The Resilience and Sustainability of Suranga Irrigation in the Western Ghats of India
Tripathi, Sudhir Chandra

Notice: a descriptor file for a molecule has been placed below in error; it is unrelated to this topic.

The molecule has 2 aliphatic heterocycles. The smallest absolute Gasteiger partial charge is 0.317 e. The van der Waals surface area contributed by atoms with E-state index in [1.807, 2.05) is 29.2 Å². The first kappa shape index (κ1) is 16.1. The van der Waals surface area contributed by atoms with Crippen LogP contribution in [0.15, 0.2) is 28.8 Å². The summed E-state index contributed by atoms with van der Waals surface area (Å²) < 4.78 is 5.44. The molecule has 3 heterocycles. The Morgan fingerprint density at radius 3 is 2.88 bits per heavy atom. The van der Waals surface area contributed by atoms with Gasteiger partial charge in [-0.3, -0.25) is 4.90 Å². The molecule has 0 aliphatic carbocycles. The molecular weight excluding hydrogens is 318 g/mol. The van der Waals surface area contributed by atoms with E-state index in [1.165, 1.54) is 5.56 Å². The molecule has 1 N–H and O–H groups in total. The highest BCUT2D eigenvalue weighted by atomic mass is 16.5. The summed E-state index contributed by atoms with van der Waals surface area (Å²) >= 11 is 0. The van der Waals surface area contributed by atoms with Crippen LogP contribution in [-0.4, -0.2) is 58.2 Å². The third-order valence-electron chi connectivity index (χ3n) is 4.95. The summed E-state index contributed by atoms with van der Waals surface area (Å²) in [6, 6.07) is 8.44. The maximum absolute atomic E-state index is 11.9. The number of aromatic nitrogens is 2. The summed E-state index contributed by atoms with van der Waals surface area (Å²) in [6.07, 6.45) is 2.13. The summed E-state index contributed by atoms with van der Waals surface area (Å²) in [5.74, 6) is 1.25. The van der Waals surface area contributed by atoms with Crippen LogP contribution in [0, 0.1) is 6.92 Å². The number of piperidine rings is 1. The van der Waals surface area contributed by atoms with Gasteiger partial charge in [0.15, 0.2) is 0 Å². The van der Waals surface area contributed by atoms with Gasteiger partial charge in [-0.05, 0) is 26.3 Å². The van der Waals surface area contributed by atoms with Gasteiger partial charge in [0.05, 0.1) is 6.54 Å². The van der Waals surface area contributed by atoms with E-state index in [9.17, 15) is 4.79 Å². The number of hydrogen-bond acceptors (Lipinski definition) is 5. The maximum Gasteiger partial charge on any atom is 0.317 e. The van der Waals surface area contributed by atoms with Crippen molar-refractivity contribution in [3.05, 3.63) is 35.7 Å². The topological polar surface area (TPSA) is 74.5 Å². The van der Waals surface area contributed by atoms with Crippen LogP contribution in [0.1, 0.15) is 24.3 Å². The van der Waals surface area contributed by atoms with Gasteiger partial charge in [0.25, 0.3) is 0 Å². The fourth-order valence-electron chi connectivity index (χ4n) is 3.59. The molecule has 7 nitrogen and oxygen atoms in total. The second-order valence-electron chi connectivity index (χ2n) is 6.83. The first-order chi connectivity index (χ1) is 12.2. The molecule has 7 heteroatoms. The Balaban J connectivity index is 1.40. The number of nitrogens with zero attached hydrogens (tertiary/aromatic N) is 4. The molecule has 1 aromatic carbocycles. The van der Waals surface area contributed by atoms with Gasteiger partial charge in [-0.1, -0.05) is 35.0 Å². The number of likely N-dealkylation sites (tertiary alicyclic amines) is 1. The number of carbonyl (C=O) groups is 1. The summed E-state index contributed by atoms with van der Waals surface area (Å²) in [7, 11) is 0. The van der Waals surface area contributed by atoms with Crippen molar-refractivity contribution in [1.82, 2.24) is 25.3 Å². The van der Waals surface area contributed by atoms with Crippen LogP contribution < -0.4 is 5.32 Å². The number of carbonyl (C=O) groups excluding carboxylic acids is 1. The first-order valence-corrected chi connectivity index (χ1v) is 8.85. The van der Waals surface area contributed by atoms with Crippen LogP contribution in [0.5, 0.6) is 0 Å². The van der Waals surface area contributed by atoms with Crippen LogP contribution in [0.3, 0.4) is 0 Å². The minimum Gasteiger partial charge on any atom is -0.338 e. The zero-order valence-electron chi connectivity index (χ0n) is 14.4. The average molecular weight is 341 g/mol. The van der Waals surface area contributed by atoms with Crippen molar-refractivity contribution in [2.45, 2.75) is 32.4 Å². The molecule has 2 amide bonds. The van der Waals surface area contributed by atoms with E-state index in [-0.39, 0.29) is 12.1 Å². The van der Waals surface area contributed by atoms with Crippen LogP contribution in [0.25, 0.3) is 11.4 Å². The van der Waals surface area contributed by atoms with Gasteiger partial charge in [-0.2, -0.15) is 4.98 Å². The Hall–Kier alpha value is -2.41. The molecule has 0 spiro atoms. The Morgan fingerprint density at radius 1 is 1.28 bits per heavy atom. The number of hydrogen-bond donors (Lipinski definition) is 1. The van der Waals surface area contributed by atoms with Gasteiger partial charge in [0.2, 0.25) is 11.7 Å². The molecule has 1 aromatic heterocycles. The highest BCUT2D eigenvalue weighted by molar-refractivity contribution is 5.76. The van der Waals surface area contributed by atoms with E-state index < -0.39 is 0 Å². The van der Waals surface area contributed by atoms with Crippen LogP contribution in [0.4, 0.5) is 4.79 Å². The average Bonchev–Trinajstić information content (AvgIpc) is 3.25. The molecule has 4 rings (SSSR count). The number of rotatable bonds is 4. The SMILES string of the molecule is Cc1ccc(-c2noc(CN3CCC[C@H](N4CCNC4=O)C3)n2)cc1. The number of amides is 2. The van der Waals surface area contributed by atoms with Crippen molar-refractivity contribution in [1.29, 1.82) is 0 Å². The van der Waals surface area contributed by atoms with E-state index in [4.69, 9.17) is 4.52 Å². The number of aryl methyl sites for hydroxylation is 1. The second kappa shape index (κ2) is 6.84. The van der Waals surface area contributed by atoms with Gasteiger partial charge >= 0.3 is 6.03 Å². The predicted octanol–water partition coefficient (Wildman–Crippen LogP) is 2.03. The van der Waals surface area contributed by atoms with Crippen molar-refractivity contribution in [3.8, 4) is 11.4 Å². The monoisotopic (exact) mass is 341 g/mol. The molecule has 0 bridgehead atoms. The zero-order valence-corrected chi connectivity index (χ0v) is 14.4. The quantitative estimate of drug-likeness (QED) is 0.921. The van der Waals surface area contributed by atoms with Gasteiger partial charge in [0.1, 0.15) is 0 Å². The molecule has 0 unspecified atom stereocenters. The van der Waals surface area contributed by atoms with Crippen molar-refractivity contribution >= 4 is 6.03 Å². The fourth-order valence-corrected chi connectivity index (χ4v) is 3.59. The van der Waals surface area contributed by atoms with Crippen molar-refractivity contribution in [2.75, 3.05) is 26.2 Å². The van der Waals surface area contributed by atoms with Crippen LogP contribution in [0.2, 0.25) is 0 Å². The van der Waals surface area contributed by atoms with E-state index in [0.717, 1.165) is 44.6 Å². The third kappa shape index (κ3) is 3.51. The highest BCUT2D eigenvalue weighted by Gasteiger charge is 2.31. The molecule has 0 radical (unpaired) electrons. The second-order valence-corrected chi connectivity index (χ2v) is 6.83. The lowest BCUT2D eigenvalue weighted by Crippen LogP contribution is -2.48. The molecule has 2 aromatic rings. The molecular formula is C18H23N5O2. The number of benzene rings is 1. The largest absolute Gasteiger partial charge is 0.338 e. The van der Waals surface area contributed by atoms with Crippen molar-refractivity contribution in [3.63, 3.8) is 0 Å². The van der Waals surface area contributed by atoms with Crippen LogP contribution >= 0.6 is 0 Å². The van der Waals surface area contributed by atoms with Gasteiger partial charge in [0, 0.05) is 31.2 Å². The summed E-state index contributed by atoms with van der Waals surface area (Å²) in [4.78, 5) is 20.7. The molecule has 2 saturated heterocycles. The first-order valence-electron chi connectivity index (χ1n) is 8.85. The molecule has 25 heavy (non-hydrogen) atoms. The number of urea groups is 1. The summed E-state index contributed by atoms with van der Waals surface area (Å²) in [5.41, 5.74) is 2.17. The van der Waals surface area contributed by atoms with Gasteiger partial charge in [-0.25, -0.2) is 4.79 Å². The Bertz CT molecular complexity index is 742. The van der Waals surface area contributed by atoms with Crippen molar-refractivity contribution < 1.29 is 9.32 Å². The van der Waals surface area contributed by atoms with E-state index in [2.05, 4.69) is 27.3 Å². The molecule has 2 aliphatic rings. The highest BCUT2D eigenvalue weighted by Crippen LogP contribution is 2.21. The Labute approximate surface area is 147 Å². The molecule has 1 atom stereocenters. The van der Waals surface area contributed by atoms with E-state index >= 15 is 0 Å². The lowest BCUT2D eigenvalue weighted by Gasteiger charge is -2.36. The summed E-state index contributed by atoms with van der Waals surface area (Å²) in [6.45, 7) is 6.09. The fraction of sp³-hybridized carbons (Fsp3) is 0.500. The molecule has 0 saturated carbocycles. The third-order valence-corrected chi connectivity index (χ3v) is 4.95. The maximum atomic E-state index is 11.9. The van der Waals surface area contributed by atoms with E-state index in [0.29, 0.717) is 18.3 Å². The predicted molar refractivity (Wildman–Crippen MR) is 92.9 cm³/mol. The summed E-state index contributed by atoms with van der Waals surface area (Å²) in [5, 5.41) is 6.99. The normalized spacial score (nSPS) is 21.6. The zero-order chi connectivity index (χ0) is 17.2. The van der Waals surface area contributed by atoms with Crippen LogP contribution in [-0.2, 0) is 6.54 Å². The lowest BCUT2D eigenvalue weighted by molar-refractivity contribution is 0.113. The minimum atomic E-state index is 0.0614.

This study focused on a little known traditional water management system, known as suranga, historically used by marginalised agricultural communities in the remote foothills of the Western Ghats in India to evaluate the resilience and sustainability of the suranga system. A hill irrigation analytical framework was used to provide a pragmatic epistemology. The research methodology was interdisciplinary, incorporating mixed methods taken from both the physical and social sciences to answer five research questions about suranga linked to their history, distribution, design principles, operational characteristics, governance, and organisation. Results suggest that suranga originate from the early 20th century. A field survey, supported by in-depth interviews of suranga users (n=173), found 700 suranga mainly distributed in fourteen villages in the Dakshin Kannada and Kasaragod districts. Data from previous studies, including this study, suggest there are a minimum of ~3000 suranga in the region as a whole. Suranga were defined as a groundwater collection gallery filtration tunnel system sourced from perched aquifers. Key strengths of the system were found to be the basic design principles, flexible excavation approaches, adaptability, clear use boundaries, relatively low construction and maintenance costs, self-regulated discharge, private ownership and management, and ease of access. Weaknesses of the system were a laborious and risky excavation process, limited water yield, non-collaboration, the absence of governance, and low earnings for suranga workers. Suranga were also found to be vulnerable to pollution, forest cover loss, and the impacts of climate change. However, suranga have contributed to a resilient and sustainable community in the past when the population, water demands, and the size of the irrigated area were low, and farm choices were limited. Currently, the suranga system may soon be unable to meet increased water demands because of population increase, intensification and reorientation of agriculture, alternative borewell technology and improved socioeconomic conditions. However, Suranga do retain some humanitarian relevance to farmers in the study area having improved the quality of life for many low-income families, but new emerging endogenous and exogenous pressures may make them vulnerable to changes in the future that cause the collapse of the system unless further adaptation occurs.
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